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University of Wrocław

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The University of Wrocław is one of nine universities in Wrocław, Poland. The university was founded in 1702 as Leopoldina, and re-founded in 1811 as Schlesische Friedrich-Wilhelms-Universität zu Breslau. In 1945, after the area passed to Poland, it was re-established primarily by academics from the former University of Lwów. From 1952 to 1989, it was officially named in honour of Bolesław Bierut, and so known as Uniwersytet Wrocławski im. Bolesława Bieruta.

At the request of the town council King Vladislaus II of Bohemia and Hungary signed the foundation deed on July 20, 1505. Due to numerous wars and fierce opposition from near Cracow Academy, however, the new academic institution wasn't built.

The predecessor facilities, which existed since 1638, were converted into Jesuit school, and finally, upon instigation of the Jesuits and with the support of the Silesian Oberamtsrat (Second Secretary) Johannes Adrian von Plencken, donated as a university in 1702 by Emperor Leopold I as a School of Philosophy and Catholic Theology with the designated name Leopoldina. On 15 November 1702, the university opened. Johannes Adrian von Plencken also became chancellor of the University. As a Catholic institute in Protestant Breslau the new university was a important instrument of the Counter-Reformation in Silesia. After Silesia passed to Prussia the university lost its ideological character but remained a religious institution for the education of Catholic clergy in Prussia.

The University of Wrocław has a rich history of more than three centuries. Founded by Leopold I Habsburg the university evolved from a modest school run by Jesuits into one of the biggest academic institutions in Poland. At the beginning of the 19th century the university had five Faculties: philosophy, catholic theology, evangelical theology, law and medicine. Later it was expanded by numerous sections, laboratories and a natural museum, which exists until today.

After the Second World War a group of Polish professors, formerly from Lvov, started teaching and research activities at the University of Wrocław. Initially they created the Faculties of law and administration, arts, natural sciences, agriculture, veterinary, medicine, mathematics, physics and chemistry. Some of these Faculties were soon transformed into other universities

Founded by the Jesuits in 1670, the magnificent Baroque main building of Wrocław University and the adjacent Church of the Blessed Name of Jesus that stand today were built at the same time on the former site of a derelict Piast castle after a land grant from Emperor Leopold. In 1811, Prussia secularised all church property and took over administration of the university. Prior to this the Austrian-Prussian war in 1741 saw the campus transformed into a hospital, a prison and finally, in 1757, a food store. The dying days of WWII saw the university library turned into a makeshift HQ for the occupying Nazis. At the war's end the German faculty were all but exiled, with the replacement professors arriving from the University of Lwów forming the first Polish faculty to teach here. The University still functions as an academic building, and past professors include Alois Alzheimer (the man who gave his name to the disease) and Robert Bunsen (who didn’t invent the Bunsen burner but improved it to such a degree that it was named in his honour). Since the start of the 20th century, the university has produced a remarkable 9 Nobel Prize winners and today over 40,000 students are enrolled with 9,000 graduating each year.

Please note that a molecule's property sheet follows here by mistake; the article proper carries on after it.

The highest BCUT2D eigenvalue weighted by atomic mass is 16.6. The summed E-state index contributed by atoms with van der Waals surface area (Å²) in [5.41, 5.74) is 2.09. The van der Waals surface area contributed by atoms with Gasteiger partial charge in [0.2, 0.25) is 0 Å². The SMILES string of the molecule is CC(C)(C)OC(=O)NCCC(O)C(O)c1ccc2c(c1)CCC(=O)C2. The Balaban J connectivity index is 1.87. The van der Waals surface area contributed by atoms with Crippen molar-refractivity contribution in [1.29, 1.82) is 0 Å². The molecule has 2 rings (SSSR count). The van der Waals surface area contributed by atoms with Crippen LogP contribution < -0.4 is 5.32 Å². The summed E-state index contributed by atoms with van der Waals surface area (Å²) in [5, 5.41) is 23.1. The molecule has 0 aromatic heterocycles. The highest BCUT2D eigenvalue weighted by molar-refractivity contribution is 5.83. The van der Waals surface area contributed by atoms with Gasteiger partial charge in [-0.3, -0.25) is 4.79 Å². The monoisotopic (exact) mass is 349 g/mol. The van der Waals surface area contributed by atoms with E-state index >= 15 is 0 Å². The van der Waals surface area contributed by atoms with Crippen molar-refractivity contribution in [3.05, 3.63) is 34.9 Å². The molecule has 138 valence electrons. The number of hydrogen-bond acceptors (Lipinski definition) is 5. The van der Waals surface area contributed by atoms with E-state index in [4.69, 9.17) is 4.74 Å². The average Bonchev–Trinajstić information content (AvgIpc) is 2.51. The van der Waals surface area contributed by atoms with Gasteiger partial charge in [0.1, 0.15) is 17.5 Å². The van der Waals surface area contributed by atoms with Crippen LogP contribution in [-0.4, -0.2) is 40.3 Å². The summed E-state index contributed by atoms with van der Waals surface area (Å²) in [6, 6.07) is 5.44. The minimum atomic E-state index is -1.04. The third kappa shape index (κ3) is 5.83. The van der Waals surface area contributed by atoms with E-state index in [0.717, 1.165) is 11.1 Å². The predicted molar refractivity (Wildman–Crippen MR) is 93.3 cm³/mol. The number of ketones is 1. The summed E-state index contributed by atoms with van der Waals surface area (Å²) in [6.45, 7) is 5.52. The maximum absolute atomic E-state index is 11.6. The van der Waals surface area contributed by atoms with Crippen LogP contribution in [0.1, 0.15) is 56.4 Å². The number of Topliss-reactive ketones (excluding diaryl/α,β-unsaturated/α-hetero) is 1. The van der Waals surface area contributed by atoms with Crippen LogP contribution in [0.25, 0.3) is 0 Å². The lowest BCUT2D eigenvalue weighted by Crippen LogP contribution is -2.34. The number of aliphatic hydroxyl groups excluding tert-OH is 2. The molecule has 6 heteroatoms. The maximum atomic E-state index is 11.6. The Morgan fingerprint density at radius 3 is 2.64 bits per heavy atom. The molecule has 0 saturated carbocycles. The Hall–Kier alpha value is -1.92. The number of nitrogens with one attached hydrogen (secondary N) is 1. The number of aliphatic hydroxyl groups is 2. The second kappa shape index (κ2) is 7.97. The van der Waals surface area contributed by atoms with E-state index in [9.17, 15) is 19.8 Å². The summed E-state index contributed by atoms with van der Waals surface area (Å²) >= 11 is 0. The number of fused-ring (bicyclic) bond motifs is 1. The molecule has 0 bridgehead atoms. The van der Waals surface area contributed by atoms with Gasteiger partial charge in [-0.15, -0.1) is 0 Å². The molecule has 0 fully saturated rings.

Despite its ongoing functions as an academic institution, the main university building is open to tourists who troop in and out primarily to take photos of Aula Leopoldina, the grand Baroque ceremonial hall. Two tickets are available: one which allegedly gives access to two university rooms, and another which includes four. We recommend you splash out for all four to avoid any later confusion and consternation. The room including the ticket desk includes an exhibit of historical university items from globes to uniforms, however - similar to later displays - all information is in Polish only and is unlikely to hold much interest to casual visitors. Be aware that the areas accessible to tourists are laid out over four floors and there is no elevator. Named after the Austrian Emperor Leopold who founded the university in 1702, the Aula Leopoldina is a beautiful Baroque Hall on the first floor of the main University building. The English information booklet remarks that "the visitor absorbs the beauty around him, sensing his individual existence as being a particle of the universe". Not sure we would go that far but for four and a half zloty it's worth a butcher's hook! You can also visit the 300 Years Exhibition and Mathemician's Tower in the same building.

The first of the University Museum's two main highlights is undoubtedly Aula Leopoldina. In true Baroque style, the ceremonial hall is a virtual explosion of cherubs and swag. The painting on the ceiling depicts the apotheosis of God's wisdom - reflecting the religious and academic mission of this room and the Jesuits. The portraits ringing the walls depict the founding fathers of the University. Some years ago four of them were stolen and two have yet to be returned. Winding upstairs past the odd exhibition and a line in the floor demarcating the 51st parallel - which runs right through the building - visitors will reach the terrace of the university's 'Mathematical Tower' which affords great photo opportunities and panoramic views of the Old Town and Odra River.

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